“I really want the Key to be a success,” says Philadelphia resident Joe LiTrenta. “It has been flawless once I purchased it.” However, he found navigating the purchase at the kiosks and online “clunky,” something he worries will discourage user adoption.

Adoption and modernization are important for SEPTA, which, as of April, has seen a 4.4 percent decrease in ridership for the fiscal year. LiTrenta actually took it upon himself to create an instructional video after receiving questions from his brother. The “little public service announcement” he posted online walks people through how to purchase and use a Key Card.

SEPTA has deployed its own team of 60 “Key ambassadors” who circulate between stations to help riders navigate the new kiosks and purchase cards. These staff are also transmitting feedback for the transit agency. “We get customer correspondence every day,” says Kevin O’Brien, Senior Program Manager for SEPTA Key.

As a result, the SEPTA Key website which—as another rider puts it to me—“looks like it’s from 1995,” will undergo a complete redesign. “Right now it’s difficult for us to even make the simplest changes,” says O’Brien, including to basic instructional language because of the platform on which the site was built, by the same company that crafted the entire system.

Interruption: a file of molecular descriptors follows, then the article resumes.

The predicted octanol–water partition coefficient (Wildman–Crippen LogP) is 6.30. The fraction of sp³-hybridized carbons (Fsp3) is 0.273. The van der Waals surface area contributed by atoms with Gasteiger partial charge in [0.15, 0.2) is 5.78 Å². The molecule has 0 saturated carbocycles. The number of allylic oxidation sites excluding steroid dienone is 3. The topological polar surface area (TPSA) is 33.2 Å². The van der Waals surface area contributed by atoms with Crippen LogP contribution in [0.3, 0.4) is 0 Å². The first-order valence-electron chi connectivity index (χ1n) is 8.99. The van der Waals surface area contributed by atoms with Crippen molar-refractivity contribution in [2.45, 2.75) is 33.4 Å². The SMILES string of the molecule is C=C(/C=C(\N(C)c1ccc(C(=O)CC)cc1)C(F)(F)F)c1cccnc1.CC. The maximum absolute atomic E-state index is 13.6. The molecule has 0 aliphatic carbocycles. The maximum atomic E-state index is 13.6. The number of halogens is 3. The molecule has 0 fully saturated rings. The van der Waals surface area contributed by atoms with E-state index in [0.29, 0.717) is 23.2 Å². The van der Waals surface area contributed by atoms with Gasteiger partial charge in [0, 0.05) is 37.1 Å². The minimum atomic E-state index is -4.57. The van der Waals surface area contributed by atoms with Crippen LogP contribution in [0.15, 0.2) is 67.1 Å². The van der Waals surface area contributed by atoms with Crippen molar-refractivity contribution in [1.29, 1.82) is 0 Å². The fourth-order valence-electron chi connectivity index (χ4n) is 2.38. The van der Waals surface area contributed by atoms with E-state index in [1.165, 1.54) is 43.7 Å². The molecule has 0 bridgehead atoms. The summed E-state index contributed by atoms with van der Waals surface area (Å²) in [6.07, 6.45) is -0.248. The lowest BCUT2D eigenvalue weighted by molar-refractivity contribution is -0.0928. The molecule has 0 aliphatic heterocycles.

Its shortcomings may be one of the reasons only 5,000 Key Card holders have used the automatic re-fill function, which requires signup online or over the phone. While 50 percent of people using the current website do so from their phones, the site does not have a responsive design. O’Brien expects the new website will take around a year to complete.

“For basic tasks, SEPTA is doing great,” notes Matt Mitchell, Vice President of the Delaware Valley Association of Rail Passengers. To board the buses or subway, the system “turns transactions around very quickly, so you’re not waiting two to three seconds for the transaction to go through.” His concerns largely revolve about the lag in integrating the commuter rail system.

Randy Clarke of the American Public Transit Association says delays and hiccups are not out of the ordinary in an undertaking of this size. “SEPTA is a complicated multi-modal system,” he says. And it has to take into account a wide range of concerns, from cybersecurity to accessibility for the visually impaired.

“All different types of customers are going to interface with this product. From the young, hip 22-year-old kid used to digital—Facebook and all this stuff—to an elderly person,” says Clarke. “From the industry point of view, they’re doing a good job.”   

It remains to be seen when SEPTA will catch up with the rest of the industry and phase out tokens for good. That will depend on market penetration, according to Hickman, who says she’s prepared to be patient.

“We’ve seen token sales go down but not to the extent where we would even broach the subject,” she says. Nevertheless, she encourages riders not to wait until the last minute to make the switch to a Key card. “This is convenient,” says Hickman. “No more tokens. No more paper transfers. No worrying where tokens are in the bottom of my purse.”

About the Author

  • Emma Jacobs is a multimedia journalist based in Paris.